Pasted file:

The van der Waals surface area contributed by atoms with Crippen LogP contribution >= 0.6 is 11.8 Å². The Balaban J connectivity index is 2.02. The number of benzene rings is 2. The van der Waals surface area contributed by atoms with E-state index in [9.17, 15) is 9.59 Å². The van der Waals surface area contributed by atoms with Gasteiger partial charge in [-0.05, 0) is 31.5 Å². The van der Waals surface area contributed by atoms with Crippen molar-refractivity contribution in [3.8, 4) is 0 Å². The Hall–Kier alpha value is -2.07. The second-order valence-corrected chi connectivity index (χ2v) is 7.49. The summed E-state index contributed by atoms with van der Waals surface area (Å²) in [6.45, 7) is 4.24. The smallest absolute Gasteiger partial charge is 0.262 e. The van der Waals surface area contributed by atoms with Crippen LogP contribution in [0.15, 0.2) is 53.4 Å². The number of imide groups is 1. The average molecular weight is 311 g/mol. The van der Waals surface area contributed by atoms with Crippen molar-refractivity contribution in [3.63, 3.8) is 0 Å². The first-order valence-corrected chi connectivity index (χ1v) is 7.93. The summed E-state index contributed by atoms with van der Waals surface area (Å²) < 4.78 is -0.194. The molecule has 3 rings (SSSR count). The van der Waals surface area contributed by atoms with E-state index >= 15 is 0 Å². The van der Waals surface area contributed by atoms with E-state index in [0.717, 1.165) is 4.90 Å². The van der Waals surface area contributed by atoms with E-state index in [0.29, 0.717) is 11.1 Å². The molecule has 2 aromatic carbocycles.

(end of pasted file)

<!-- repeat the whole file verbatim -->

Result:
The van der Waals surface area contributed by atoms with Crippen LogP contribution >= 0.6 is 11.8 Å². The Balaban J connectivity index is 2.02. The number of benzene rings is 2. The van der Waals surface area contributed by atoms with E-state index in [9.17, 15) is 9.59 Å². The van der Waals surface area contributed by atoms with Gasteiger partial charge in [-0.05, 0) is 31.5 Å². The van der Waals surface area contributed by atoms with Crippen molar-refractivity contribution in [3.8, 4) is 0 Å². The Hall–Kier alpha value is -2.07. The second-order valence-corrected chi connectivity index (χ2v) is 7.49. The summed E-state index contributed by atoms with van der Waals surface area (Å²) in [6.45, 7) is 4.24. The smallest absolute Gasteiger partial charge is 0.262 e. The van der Waals surface area contributed by atoms with Crippen LogP contribution in [0.15, 0.2) is 53.4 Å². The number of imide groups is 1. The average molecular weight is 311 g/mol. The van der Waals surface area contributed by atoms with Crippen molar-refractivity contribution in [3.63, 3.8) is 0 Å². The first-order valence-corrected chi connectivity index (χ1v) is 7.93. The summed E-state index contributed by atoms with van der Waals surface area (Å²) < 4.78 is -0.194. The molecule has 3 rings (SSSR count). The van der Waals surface area contributed by atoms with E-state index >= 15 is 0 Å². The van der Waals surface area contributed by atoms with E-state index in [0.717, 1.165) is 4.90 Å². The van der Waals surface area contributed by atoms with E-state index in [0.29, 0.717) is 11.1 Å². The molecule has 2 aromatic carbocycles.